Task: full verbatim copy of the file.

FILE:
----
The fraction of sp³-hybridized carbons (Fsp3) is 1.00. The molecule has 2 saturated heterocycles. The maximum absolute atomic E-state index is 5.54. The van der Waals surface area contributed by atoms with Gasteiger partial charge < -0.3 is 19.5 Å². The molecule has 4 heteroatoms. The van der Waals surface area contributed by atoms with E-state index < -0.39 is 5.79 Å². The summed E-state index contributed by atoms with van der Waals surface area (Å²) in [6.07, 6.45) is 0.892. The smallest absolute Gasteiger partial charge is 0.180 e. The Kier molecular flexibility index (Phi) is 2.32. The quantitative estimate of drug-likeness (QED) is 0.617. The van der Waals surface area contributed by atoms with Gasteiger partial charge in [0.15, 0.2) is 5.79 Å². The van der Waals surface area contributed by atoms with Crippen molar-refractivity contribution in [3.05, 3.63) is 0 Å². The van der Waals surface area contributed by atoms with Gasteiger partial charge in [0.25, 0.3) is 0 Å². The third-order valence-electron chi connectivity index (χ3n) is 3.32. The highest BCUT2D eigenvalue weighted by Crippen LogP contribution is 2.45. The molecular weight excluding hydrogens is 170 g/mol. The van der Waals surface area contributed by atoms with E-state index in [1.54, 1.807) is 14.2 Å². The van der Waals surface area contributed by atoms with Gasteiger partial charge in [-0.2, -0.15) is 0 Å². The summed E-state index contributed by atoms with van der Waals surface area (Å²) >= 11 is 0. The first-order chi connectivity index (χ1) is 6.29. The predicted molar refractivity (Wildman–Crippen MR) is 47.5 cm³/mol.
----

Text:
The fraction of sp³-hybridized carbons (Fsp3) is 1.00. The molecule has 2 saturated heterocycles. The maximum absolute atomic E-state index is 5.54. The van der Waals surface area contributed by atoms with Gasteiger partial charge < -0.3 is 19.5 Å². The molecule has 4 heteroatoms. The van der Waals surface area contributed by atoms with E-state index < -0.39 is 5.79 Å². The summed E-state index contributed by atoms with van der Waals surface area (Å²) in [6.07, 6.45) is 0.892. The smallest absolute Gasteiger partial charge is 0.180 e. The Kier molecular flexibility index (Phi) is 2.32. The quantitative estimate of drug-likeness (QED) is 0.617. The van der Waals surface area contributed by atoms with Gasteiger partial charge in [0.15, 0.2) is 5.79 Å². The van der Waals surface area contributed by atoms with Crippen molar-refractivity contribution in [3.05, 3.63) is 0 Å². The van der Waals surface area contributed by atoms with Gasteiger partial charge in [0.25, 0.3) is 0 Å². The third-order valence-electron chi connectivity index (χ3n) is 3.32. The highest BCUT2D eigenvalue weighted by Crippen LogP contribution is 2.45. The molecular weight excluding hydrogens is 170 g/mol. The van der Waals surface area contributed by atoms with E-state index in [1.54, 1.807) is 14.2 Å². The van der Waals surface area contributed by atoms with Gasteiger partial charge in [-0.2, -0.15) is 0 Å². The summed E-state index contributed by atoms with van der Waals surface area (Å²) >= 11 is 0. The first-order chi connectivity index (χ1) is 6.29. The predicted molar refractivity (Wildman–Crippen MR) is 47.5 cm³/mol.